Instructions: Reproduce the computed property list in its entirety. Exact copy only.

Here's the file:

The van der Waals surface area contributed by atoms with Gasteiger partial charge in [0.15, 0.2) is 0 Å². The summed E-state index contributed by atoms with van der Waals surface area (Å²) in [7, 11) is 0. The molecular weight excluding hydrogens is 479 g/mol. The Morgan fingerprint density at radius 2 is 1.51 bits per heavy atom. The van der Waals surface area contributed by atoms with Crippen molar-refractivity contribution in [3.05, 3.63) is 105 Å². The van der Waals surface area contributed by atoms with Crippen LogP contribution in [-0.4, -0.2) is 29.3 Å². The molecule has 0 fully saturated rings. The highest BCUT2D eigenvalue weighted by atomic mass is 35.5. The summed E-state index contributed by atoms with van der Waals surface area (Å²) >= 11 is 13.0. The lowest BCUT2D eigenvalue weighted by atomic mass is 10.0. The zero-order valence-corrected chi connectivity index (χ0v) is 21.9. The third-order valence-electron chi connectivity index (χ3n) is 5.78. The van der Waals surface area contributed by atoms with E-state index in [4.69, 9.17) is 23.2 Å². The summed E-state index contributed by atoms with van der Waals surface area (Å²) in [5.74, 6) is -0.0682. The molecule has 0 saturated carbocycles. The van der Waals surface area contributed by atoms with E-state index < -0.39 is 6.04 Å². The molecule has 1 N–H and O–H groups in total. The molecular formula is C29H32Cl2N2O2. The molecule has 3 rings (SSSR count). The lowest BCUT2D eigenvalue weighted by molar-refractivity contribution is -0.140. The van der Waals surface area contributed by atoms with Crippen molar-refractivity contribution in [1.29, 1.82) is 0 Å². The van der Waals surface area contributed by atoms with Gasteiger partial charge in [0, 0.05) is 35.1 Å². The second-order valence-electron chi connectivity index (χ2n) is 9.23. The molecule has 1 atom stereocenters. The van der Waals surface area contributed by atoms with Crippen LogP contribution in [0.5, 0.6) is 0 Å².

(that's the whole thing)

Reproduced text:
The van der Waals surface area contributed by atoms with Gasteiger partial charge in [0.15, 0.2) is 0 Å². The summed E-state index contributed by atoms with van der Waals surface area (Å²) in [7, 11) is 0. The molecular weight excluding hydrogens is 479 g/mol. The Morgan fingerprint density at radius 2 is 1.51 bits per heavy atom. The van der Waals surface area contributed by atoms with Crippen molar-refractivity contribution in [3.05, 3.63) is 105 Å². The van der Waals surface area contributed by atoms with Crippen LogP contribution in [-0.4, -0.2) is 29.3 Å². The molecule has 0 fully saturated rings. The highest BCUT2D eigenvalue weighted by atomic mass is 35.5. The summed E-state index contributed by atoms with van der Waals surface area (Å²) >= 11 is 13.0. The lowest BCUT2D eigenvalue weighted by atomic mass is 10.0. The zero-order valence-corrected chi connectivity index (χ0v) is 21.9. The third-order valence-electron chi connectivity index (χ3n) is 5.78. The van der Waals surface area contributed by atoms with E-state index in [4.69, 9.17) is 23.2 Å². The summed E-state index contributed by atoms with van der Waals surface area (Å²) in [5.74, 6) is -0.0682. The molecule has 0 saturated carbocycles. The van der Waals surface area contributed by atoms with E-state index < -0.39 is 6.04 Å². The molecule has 1 N–H and O–H groups in total. The molecular formula is C29H32Cl2N2O2. The molecule has 3 rings (SSSR count). The lowest BCUT2D eigenvalue weighted by molar-refractivity contribution is -0.140. The van der Waals surface area contributed by atoms with Crippen molar-refractivity contribution in [1.29, 1.82) is 0 Å². The van der Waals surface area contributed by atoms with Gasteiger partial charge in [0, 0.05) is 35.1 Å². The second-order valence-electron chi connectivity index (χ2n) is 9.23. The molecule has 1 atom stereocenters. The van der Waals surface area contributed by atoms with Crippen LogP contribution in [0.5, 0.6) is 0 Å².